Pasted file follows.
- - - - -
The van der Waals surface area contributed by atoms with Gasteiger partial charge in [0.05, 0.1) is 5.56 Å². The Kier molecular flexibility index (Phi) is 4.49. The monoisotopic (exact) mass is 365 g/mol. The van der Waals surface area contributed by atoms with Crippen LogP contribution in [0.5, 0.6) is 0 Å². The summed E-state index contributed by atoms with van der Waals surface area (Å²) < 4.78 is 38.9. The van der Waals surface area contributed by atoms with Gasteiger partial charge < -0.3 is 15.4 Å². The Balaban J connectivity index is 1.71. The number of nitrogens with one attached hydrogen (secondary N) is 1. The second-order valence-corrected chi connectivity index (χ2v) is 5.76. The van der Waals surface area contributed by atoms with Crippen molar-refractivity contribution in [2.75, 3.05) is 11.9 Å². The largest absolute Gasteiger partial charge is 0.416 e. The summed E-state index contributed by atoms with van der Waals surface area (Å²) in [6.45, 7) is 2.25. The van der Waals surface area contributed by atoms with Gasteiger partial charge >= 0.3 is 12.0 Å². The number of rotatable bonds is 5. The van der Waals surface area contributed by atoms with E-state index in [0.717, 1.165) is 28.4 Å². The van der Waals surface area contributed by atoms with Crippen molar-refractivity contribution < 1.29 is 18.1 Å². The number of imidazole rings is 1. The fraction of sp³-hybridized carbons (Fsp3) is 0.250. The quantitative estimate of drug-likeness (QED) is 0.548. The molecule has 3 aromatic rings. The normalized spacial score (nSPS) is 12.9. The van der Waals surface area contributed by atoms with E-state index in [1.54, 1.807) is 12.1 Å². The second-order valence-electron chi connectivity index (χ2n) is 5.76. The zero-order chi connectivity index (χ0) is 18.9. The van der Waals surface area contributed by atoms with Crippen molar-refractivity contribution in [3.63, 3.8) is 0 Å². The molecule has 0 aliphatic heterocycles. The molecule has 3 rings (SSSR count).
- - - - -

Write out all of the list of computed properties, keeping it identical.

The van der Waals surface area contributed by atoms with Gasteiger partial charge in [0.05, 0.1) is 5.56 Å². The Kier molecular flexibility index (Phi) is 4.49. The monoisotopic (exact) mass is 365 g/mol. The van der Waals surface area contributed by atoms with Crippen LogP contribution in [0.5, 0.6) is 0 Å². The summed E-state index contributed by atoms with van der Waals surface area (Å²) < 4.78 is 38.9. The van der Waals surface area contributed by atoms with Gasteiger partial charge < -0.3 is 15.4 Å². The Balaban J connectivity index is 1.71. The number of nitrogens with one attached hydrogen (secondary N) is 1. The second-order valence-corrected chi connectivity index (χ2v) is 5.76. The van der Waals surface area contributed by atoms with Crippen molar-refractivity contribution in [2.75, 3.05) is 11.9 Å². The largest absolute Gasteiger partial charge is 0.416 e. The summed E-state index contributed by atoms with van der Waals surface area (Å²) in [6.45, 7) is 2.25. The van der Waals surface area contributed by atoms with Gasteiger partial charge >= 0.3 is 12.0 Å². The number of rotatable bonds is 5. The van der Waals surface area contributed by atoms with E-state index in [0.717, 1.165) is 28.4 Å². The van der Waals surface area contributed by atoms with Crippen molar-refractivity contribution < 1.29 is 18.1 Å². The number of imidazole rings is 1. The fraction of sp³-hybridized carbons (Fsp3) is 0.250. The quantitative estimate of drug-likeness (QED) is 0.548. The molecule has 3 aromatic rings. The normalized spacial score (nSPS) is 12.9. The van der Waals surface area contributed by atoms with E-state index in [1.54, 1.807) is 12.1 Å². The second-order valence-electron chi connectivity index (χ2n) is 5.76. The zero-order chi connectivity index (χ0) is 18.9. The van der Waals surface area contributed by atoms with Crippen molar-refractivity contribution in [3.63, 3.8) is 0 Å². The molecule has 0 aliphatic heterocycles. The molecule has 3 rings (SSSR count).